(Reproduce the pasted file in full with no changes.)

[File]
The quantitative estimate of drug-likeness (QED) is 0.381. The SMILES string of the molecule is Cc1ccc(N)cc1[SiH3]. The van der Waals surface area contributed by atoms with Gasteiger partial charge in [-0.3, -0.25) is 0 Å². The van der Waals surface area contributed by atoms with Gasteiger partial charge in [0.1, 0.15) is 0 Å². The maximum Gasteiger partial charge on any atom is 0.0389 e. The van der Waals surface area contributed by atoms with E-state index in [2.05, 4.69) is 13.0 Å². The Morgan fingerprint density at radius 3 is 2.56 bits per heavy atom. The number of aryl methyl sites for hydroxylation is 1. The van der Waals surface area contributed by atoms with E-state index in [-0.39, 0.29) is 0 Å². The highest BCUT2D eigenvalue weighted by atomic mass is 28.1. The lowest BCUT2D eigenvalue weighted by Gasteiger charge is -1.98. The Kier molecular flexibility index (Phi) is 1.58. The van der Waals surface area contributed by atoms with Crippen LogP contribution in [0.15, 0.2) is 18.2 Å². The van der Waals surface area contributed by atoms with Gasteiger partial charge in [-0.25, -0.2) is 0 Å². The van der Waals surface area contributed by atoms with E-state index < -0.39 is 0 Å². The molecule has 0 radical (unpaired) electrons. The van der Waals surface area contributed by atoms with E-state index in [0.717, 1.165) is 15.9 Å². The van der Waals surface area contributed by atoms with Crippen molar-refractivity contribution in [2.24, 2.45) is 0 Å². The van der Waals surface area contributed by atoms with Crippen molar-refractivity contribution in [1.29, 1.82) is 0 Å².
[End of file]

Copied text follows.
The quantitative estimate of drug-likeness (QED) is 0.381. The SMILES string of the molecule is Cc1ccc(N)cc1[SiH3]. The van der Waals surface area contributed by atoms with Gasteiger partial charge in [-0.3, -0.25) is 0 Å². The van der Waals surface area contributed by atoms with Gasteiger partial charge in [0.1, 0.15) is 0 Å². The maximum Gasteiger partial charge on any atom is 0.0389 e. The van der Waals surface area contributed by atoms with E-state index in [2.05, 4.69) is 13.0 Å². The Morgan fingerprint density at radius 3 is 2.56 bits per heavy atom. The number of aryl methyl sites for hydroxylation is 1. The van der Waals surface area contributed by atoms with E-state index in [-0.39, 0.29) is 0 Å². The highest BCUT2D eigenvalue weighted by atomic mass is 28.1. The lowest BCUT2D eigenvalue weighted by Gasteiger charge is -1.98. The Kier molecular flexibility index (Phi) is 1.58. The van der Waals surface area contributed by atoms with Crippen LogP contribution in [0.15, 0.2) is 18.2 Å². The van der Waals surface area contributed by atoms with Gasteiger partial charge in [-0.25, -0.2) is 0 Å². The van der Waals surface area contributed by atoms with E-state index < -0.39 is 0 Å². The molecule has 0 radical (unpaired) electrons. The van der Waals surface area contributed by atoms with E-state index in [0.717, 1.165) is 15.9 Å². The van der Waals surface area contributed by atoms with Crippen molar-refractivity contribution in [2.24, 2.45) is 0 Å². The van der Waals surface area contributed by atoms with Crippen molar-refractivity contribution in [1.29, 1.82) is 0 Å².